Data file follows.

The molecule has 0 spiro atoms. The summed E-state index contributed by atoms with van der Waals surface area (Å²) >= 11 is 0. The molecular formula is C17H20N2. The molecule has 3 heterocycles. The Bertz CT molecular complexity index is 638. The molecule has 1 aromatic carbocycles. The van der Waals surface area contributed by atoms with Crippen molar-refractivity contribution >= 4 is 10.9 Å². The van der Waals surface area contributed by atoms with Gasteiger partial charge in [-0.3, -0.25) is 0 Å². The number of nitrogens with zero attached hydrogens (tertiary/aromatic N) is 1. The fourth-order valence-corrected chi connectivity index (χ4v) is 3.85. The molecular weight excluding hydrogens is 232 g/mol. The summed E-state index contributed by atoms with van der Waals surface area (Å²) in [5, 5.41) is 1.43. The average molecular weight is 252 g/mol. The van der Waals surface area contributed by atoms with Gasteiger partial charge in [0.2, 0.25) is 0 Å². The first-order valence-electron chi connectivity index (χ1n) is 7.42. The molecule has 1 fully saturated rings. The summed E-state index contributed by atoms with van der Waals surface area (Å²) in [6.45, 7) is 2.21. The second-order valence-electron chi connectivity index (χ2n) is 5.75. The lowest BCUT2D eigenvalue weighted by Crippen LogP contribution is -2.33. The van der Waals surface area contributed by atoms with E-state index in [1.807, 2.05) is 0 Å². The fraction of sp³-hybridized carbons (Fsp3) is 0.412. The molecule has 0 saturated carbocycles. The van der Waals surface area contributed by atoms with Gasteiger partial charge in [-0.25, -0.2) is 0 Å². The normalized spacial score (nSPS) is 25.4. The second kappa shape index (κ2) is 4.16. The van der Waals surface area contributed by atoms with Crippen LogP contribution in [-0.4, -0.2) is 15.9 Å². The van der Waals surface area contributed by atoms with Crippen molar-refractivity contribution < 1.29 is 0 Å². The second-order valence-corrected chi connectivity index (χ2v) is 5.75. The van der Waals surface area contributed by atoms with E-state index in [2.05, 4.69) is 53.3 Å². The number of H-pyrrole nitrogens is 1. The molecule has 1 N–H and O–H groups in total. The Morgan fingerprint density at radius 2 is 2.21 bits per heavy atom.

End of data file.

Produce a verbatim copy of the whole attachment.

The molecule has 0 spiro atoms. The summed E-state index contributed by atoms with van der Waals surface area (Å²) >= 11 is 0. The molecular formula is C17H20N2. The molecule has 3 heterocycles. The Bertz CT molecular complexity index is 638. The molecule has 1 aromatic carbocycles. The van der Waals surface area contributed by atoms with Crippen molar-refractivity contribution >= 4 is 10.9 Å². The van der Waals surface area contributed by atoms with Gasteiger partial charge in [-0.3, -0.25) is 0 Å². The number of nitrogens with zero attached hydrogens (tertiary/aromatic N) is 1. The fourth-order valence-corrected chi connectivity index (χ4v) is 3.85. The molecular weight excluding hydrogens is 232 g/mol. The summed E-state index contributed by atoms with van der Waals surface area (Å²) in [5, 5.41) is 1.43. The average molecular weight is 252 g/mol. The van der Waals surface area contributed by atoms with Gasteiger partial charge in [0.2, 0.25) is 0 Å². The first-order valence-electron chi connectivity index (χ1n) is 7.42. The molecule has 1 fully saturated rings. The summed E-state index contributed by atoms with van der Waals surface area (Å²) in [6.45, 7) is 2.21. The second-order valence-electron chi connectivity index (χ2n) is 5.75. The lowest BCUT2D eigenvalue weighted by Crippen LogP contribution is -2.33. The van der Waals surface area contributed by atoms with E-state index in [1.807, 2.05) is 0 Å². The fraction of sp³-hybridized carbons (Fsp3) is 0.412. The molecule has 0 saturated carbocycles. The van der Waals surface area contributed by atoms with Gasteiger partial charge in [-0.25, -0.2) is 0 Å². The normalized spacial score (nSPS) is 25.4. The second kappa shape index (κ2) is 4.16. The van der Waals surface area contributed by atoms with Crippen LogP contribution in [-0.4, -0.2) is 15.9 Å². The van der Waals surface area contributed by atoms with Crippen molar-refractivity contribution < 1.29 is 0 Å². The second-order valence-corrected chi connectivity index (χ2v) is 5.75. The van der Waals surface area contributed by atoms with E-state index in [2.05, 4.69) is 53.3 Å². The number of H-pyrrole nitrogens is 1. The molecule has 1 N–H and O–H groups in total. The Morgan fingerprint density at radius 2 is 2.21 bits per heavy atom.